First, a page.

With that, we started getting out on steel. We were aided by the fact that the wind had died down almost completely, giving some of the stillest conditions I’ve ever shot in.
It was a very dark night, so even good clip-on NVDs needed some supplemental IR illumination. Erik had a TNVC Torch Pro mounted on his spotting scope. This is a very powerful IR flashlight with a focusing lens on the front. It was able to reach out there and illuminate targets several hundred yards away. When he turned off the Torch and had us rely on our rifle-mounted illuminators, we ran into some issues. I’d mounted a KIJI IR illuminator on my rifle, but the only place I had to mount it was out on the forend, forward of the CNVD-LR. When I lit it up, the glare made the CNVD almost unusable. I can see why most folks doing this put illuminators on a “diving board” mount on top of their day scope.
After dinging all the steel we could from our prone positions, we moved back to some barricades set up about 50 yards further back. The temperature had dropped a bunch; there was a thin rime of ice on the vehicles.
The barricades included a cattle guard, a “tank trap” (three 4x4 pieces of lumber bolted tougher in a jack shape), and a simulated roof. Erik demoed shooting positions for each barricade, and then we had a chance to try them out. We did a “barricade clinic,” where Erik gave us time to experiment with shooting in different positions from each obstacle.
After we’d had our fill of the free practice, he set us a couple of competitive challenges. The first was shooting off the tank trap and getting a hit on the steel target up against the berm at 705 yards, two shots max. I watched shooter after shooter missing low, hitting the railroad ties at the base of the berm. As I watched this, I realized not only were we 50 yards further back, but the temperature had dropped almost 30 degrees since we’d gotten our dope at the start of the class. Colder, denser air slows down bullets more, meaning you have to hold higher. I ran these through the AB ballistics app on my phone and came up with an extra 1.6 mils of hold above and beyond my dope from earlier. I got as stable as I could, held at the very bottom of my reticle, and pressed the shot. First round hit.
The second challenge was engaging a series of four targets at ranges from 150-300 yards. I was doing well until the third target, which took me a couple of shots to hit.
Thus far, I’d just been using the clip-on optic, but at the end of class, I broke out the GPNVG for a few minutes to look at the range and everyone’s IR illuminators.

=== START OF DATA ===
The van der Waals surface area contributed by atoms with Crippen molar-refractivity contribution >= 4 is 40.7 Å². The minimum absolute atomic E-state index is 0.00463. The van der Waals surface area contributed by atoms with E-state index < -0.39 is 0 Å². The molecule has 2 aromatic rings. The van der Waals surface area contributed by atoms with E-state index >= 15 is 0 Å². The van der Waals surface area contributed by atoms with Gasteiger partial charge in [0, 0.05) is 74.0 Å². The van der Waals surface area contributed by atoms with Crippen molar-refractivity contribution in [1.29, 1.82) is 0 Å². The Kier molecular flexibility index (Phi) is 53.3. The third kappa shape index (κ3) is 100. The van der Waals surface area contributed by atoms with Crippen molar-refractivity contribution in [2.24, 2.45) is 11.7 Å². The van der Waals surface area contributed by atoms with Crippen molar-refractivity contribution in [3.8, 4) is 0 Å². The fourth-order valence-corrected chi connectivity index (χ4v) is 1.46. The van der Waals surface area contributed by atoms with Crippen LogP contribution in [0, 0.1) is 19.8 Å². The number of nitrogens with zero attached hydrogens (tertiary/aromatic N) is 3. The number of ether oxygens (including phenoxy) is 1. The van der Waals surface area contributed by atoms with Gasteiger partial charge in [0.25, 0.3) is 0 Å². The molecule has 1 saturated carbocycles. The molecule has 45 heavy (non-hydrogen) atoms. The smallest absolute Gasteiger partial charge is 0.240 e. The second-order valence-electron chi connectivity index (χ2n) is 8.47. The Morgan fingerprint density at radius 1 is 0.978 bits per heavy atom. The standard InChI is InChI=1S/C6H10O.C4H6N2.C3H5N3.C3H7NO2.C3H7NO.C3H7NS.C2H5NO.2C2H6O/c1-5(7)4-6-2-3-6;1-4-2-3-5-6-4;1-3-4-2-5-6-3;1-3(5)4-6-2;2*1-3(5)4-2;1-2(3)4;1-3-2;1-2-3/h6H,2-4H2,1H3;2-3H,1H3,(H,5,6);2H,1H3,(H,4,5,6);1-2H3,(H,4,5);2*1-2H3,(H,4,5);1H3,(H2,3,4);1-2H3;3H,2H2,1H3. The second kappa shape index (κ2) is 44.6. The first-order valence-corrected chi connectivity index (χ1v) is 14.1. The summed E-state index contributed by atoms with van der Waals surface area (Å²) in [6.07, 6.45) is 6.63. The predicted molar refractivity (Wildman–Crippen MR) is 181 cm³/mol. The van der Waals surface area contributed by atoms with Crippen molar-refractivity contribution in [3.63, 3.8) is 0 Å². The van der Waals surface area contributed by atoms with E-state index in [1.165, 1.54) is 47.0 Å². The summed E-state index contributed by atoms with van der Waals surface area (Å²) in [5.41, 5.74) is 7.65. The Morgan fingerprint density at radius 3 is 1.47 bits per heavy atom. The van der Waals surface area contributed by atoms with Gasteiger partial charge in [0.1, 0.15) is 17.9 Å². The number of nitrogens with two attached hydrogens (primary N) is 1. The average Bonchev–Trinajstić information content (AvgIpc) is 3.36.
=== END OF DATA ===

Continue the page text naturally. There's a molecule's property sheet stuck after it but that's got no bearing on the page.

With that, Erik called an end to the class. Despite the cold temperatures, everybody pushed through, and we got some excellent shooting in. We packed up our stuff, defrosted our windshields, and headed back.
Several of us were up until the wee hours enjoying the fellowship of the other attendees (and some delicious bourbon).
We reconvened at 10 am for announcements and a quick review of the safety briefing reinforcement. Today’s lecture was on ballistics by Erik Vargas. This is material that he wasn’t able to cover in the brief lecture portion of last night’s class, which just focused on the NV-specific stuff.
After the lecture, I spent some time stuffing ammo into magazines for tonight’s classes. We had another excellent meal: ham, roast beef, potato salad, cole slaw, and rolls.
Tonight I was taking DarkLab with Eric Butler. He had another instructor with him, John, helping out as his assistant.
Eric went through a brief safety lecture and discussed his preferred carry and ready positions. The carry positions are important in this class since we’d be spending a lot of time moving, including moving uprange. He emphasized having the muzzle definitively up in high carry and the muzzle definitively down in low carry. Eric also pointed out that the ready positions were effectively signals to him as an instructor that we were ready to rock at the beginning of a drill. He also emphasized returning to the ready at the end of each drill, after our scan, rather than just relaxing right from a shooting position to a carry position.
He also talked a bit about slings, with a strong preference towards just running the sling around the neck rather than running it under the arm and wearing the rifle.